September 5, 2008 / 2:11 AM / 10 years ago

Dylan rolls out rocking show in rarely used venue

SANTA MONICA, California (Hollywood Reporter) - Leave it to an enigmatic-after-all-these-years rock legend to play a 50-year-old creaky venue that hasn’t been a concert hotspot for quite some time. Back in the 1970s and ‘80s, the Santa Monica Civic Auditorium played host to shows from the Kinks to Queen to the Clash. The sound was never very good.

Musician Bob Dylan plays the organ during the Roskilde Festival in Denmark June 30, 2006. REUTERS/Peter Elmholt/Scanpix

These days, the sound remains dicey, though one got used to it as Bob Dylan rolled out a two-hour show Wednesday (September 3) of the old and the recent. At 67, he can rest on his laurels, but instead he keeps touring and recording.

As always, it all comes down to what he’s going to play, how he’s going to arrange it and how he’ll phrase it. Anyone expecting album re-creations hasn’t been following the man these many decades. He’s never been an oldies act.

Dressed in a black suit and wide-brim hat and still sporting that pencil-thin mustache, Dylan looked like a Western saloon gambler (the Jack of Hearts, anyone?), his backing quintet in matching light brown suits. He stood behind his keyboard, drawing roars whenever he blew a bit of harmonica.

The carnival parading of “Rainy Day Women #12 & 35” with its crowd-pleasing refrain of “everybody must get stoned” kicked off the show for the SRO crowd of about 3,500, followed by a raw “It Ain’t Me, Babe” and the galloping “Stuck Inside of Mobile With the Memphis Blues Again.”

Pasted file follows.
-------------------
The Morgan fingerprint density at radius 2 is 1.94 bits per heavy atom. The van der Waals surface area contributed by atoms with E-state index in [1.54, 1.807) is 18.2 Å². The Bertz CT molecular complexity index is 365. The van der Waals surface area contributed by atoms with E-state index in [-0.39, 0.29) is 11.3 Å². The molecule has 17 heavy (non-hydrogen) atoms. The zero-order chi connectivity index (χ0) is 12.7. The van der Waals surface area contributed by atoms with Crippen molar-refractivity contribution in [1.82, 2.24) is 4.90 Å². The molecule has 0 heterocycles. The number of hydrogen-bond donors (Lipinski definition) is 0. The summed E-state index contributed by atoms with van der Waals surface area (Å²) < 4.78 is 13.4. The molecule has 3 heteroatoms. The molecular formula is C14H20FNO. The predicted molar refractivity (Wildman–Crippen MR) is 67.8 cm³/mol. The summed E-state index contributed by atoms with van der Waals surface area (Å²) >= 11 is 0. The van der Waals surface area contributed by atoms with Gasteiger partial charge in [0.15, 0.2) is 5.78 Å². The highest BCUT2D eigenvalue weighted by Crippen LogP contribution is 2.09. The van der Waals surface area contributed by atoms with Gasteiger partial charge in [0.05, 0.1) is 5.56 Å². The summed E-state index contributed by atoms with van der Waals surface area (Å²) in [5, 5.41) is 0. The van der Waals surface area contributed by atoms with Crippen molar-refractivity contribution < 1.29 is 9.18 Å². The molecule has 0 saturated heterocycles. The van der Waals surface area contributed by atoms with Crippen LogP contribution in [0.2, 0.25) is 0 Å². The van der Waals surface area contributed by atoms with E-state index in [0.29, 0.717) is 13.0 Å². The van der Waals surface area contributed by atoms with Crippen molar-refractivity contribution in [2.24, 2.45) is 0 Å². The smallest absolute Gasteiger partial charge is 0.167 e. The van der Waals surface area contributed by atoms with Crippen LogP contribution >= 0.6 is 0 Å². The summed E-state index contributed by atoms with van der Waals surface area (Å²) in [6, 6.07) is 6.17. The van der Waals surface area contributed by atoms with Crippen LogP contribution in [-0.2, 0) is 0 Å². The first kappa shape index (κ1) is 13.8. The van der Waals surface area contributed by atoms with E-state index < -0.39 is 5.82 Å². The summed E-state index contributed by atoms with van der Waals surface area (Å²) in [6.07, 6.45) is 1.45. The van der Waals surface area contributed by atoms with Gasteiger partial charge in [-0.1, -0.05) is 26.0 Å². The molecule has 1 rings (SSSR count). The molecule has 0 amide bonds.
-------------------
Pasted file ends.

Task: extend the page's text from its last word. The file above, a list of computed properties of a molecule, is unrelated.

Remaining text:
That’s the way it went all night, Dylan mining his vast catalog from the ‘60s, then mixing in songs from 2006’s “Modern Times.” He skipped a lot of eras, but that’s the way the set list rolls.

Dylan’s current band — guitarists Stu Kimball and Denny Freeman, drummer George Recile, bassist Tony Garnier and multi-instrumentalist Donnie Herron on viola, banjo, electric mandolin, pedal steel and lap steel — have been with him for several years, adept at the changes that come with each performance. The boss lets them cut loose at times, though they never stray from the core of his songs, even in new guises.

The grooves were steady and jumping, too. There was the tale-spinning of “Mississippi,” the Oscar-winning, caustic “Things Have Changed” from “The Wonder Boys” soundtrack and more classics, such as a ramshackle “I Don’t Believe You” and the ever-biting “Ballad of a Thin Man.”

A boogie-pumped “Highway 61 Revisited,” channeling the spirit of John Lee Hooker, revved up the crowd, while the more recent “Thunder on the Mountain” closed out the main set. Dylan returned with the signature “Like a Rolling Stone” and a revamped yet still ominous “All Along the Watchtower.”

The audience ranged from those old enough to collect Social Security to fans in their ‘20s, obviously thrilled to experience an American icon.

Reuters/Hollywood Reporter

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